The Hour 25 Community is pleased to welcome Professor Joel Christensen (University of Texas, San Antonio) who returns for the first 2015 CHS Open House discussion on Thursday January 15 at 11:00am EST, to discuss the children of Odysseus, and multiformity in myth.
To prepare for the discussion, participants might like to follow these links to posts in Sententiae Antiquae:
- Odysseus’ Children: Fourteen and Counting!
- The Sons of Odysseus, Part 1: Evidence from Hesiod, Eustathius and Dionysus of Halicarnassos
- The Sons of Odysseus, Part 2: Penelope’s Child(ren), Telemakhos and Arkesilaos/Ptoliporthes
- The Sons of Odysseus, Part 3: Kirke’s Children (except for Telegonos)
- The Sons of Odysseus Part 4, Telegonos
- The Sons of Odysseus, Part 5: Kalypso’s Brood
and members of Hour 25 can start and continue the conversations associated with this event in this Forum thread.
You may watch the video discussion here, or below:
Dr. Joel Christensen received his BA from Brandeis University in Classics and English and his PhD in Classics from New York University, earning an additional Certificate in Poetics and Theory. He is actively engaged in research that explores the development of literature and language in ancient Greece. His dissertation, “The Failure of Speech: Rhetoric and Politics in the Iliad“, an examination of the Iliad‘s internal conception of effective speech and the political importance of language, has developed into a series of articles on the use of language in Homer and the relationship between our Iliad and a putative poetic tradition.
In addition to explorations of language in the Iliad, Dr. Christensen also collaborates with E.T.E. Barker (Open University, U. K.) on rivalry and generic relationships in Archaic Greek poetry. Together they have published articles on the new Archilochus fragment, Oedipus in the Odyssey and are in the midst of a long-term project on the use of Theban myths in Homer’s Iliad and Odyssey. Barker and Christensen have published a Beginner’s Guide to Homerand plan to publish their second book (Homer’s Thebes) within the next few years. In conjunction with his teaching and research interests, Dr. Christensen also writes on myth and its relationship with literary representations: he has published on the Gilgamesh poems, Greek myth and modern science fiction. In addition to being an active researcher, Dr. Christensen also has interests in New Media and conventional publications; he has recently started serving as the book review editor for The Classical Journal.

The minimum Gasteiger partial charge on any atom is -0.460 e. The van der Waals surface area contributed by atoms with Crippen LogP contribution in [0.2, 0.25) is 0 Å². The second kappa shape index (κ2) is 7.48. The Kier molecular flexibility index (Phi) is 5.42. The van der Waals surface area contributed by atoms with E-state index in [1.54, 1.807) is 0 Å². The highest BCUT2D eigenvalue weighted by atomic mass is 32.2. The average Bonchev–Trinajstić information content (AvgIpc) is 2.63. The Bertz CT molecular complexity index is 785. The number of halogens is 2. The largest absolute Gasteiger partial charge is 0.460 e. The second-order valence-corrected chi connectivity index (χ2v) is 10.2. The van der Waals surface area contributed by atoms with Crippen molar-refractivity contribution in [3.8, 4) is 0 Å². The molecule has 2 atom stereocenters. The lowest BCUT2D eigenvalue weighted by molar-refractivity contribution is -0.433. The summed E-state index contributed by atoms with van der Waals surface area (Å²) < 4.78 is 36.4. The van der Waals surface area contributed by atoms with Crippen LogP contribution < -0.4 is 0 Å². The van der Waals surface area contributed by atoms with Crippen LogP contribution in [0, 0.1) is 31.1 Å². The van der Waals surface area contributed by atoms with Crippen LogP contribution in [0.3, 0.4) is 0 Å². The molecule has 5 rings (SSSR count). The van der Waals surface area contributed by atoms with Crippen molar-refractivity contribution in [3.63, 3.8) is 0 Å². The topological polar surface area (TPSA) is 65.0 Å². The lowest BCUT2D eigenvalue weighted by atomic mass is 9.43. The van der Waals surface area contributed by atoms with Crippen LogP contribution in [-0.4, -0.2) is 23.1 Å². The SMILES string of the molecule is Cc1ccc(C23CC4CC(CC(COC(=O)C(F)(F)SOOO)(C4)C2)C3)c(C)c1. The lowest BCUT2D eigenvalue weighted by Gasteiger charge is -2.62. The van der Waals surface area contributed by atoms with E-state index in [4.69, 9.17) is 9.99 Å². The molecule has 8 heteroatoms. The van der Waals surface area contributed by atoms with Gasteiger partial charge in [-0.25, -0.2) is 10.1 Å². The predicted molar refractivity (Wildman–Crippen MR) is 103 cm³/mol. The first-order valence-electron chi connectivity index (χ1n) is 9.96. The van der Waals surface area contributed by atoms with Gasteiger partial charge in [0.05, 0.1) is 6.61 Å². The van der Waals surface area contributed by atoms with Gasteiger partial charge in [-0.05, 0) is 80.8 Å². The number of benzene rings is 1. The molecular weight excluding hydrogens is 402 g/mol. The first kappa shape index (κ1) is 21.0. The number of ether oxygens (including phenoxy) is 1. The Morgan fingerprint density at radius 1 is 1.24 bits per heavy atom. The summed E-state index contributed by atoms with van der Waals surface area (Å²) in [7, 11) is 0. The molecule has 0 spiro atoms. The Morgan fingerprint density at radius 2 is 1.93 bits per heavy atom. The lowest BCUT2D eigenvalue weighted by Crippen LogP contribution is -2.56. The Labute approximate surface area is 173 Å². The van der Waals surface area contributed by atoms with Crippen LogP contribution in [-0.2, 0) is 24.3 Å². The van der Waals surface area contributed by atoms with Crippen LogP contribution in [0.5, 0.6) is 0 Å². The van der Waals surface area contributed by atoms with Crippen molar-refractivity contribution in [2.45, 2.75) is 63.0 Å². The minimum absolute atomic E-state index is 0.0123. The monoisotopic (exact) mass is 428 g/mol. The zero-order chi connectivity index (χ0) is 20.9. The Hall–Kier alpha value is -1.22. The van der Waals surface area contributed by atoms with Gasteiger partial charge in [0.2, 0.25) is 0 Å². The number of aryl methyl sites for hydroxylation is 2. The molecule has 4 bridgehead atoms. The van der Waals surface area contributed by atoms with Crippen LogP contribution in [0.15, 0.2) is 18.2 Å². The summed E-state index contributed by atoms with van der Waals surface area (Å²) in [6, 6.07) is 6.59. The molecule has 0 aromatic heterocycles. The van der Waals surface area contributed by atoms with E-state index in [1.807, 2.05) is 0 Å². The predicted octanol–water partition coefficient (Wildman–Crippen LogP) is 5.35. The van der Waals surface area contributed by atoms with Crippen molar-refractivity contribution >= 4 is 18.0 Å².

Forthcoming — (with E. T. E. Barker) “Odysseus’ Nostos and the Odyssey’s Nostoi.” G. Scafoglio (ed.). Studies on the Greek Epic Cycle. 2015.
Forthcoming — “The Hero Herself: From Death-Giver to Storyteller in Buffy the Vampire Slayer,” in Ancient Women and Modern Media, William Duffy and Krishni Burns, eds. Cambridge Scholars Press, est. 2015.
Forthcoming – (with E. T. E. Barker) “Even Herakles Had to Die: Homeric ‘Heroism’, Mortality and the Epic Tradition”. Special Issue Trends in Classics: Homer and the Theban Tradition (Christos Tsagalis, ed.; 2014)
Forthcoming – “Diomedes’ Foot-wound and the Homeric Reception of Myth,” In Diachrony, Jose Gonzalez (ed.). De Gruyter series, MythosEikonPoesis. est. 2014.
Beginner’s Guide to Homer (with E. T. E. Barker), One World Publications (July, 2013)
“Aorist Morphology,” in Encyclopedia of Ancient Greek Language and Linguistics, ed. G. Giannakis, Brill. est. 2013.
“Innovation and Tradition Revisited: The Near-Synonymy of Homeric ΑΜΥΝΩ and ΑΛΕΞΩ as a Case Study in Homeric Composition.” The Classical Journal 108.3, 257-296.
“Ares: ἀΐδηλος: On the Text of Iliad 5.757 and 5.872.” Classical Philology 107.3, 230-238.
(with E.T.E. Barker) “On Not Remembering Tydeus: Agamemnon, Diomedes and the Contest for Thebes.”Materiali e Discussioni per l’Analisi dei Testi Classici 66, 9-44.
“First-Person Futures in Homer.” American Journal of Philology 131, 543-71.
For a complete list of publications, please see Dr. Christensen’s C.V.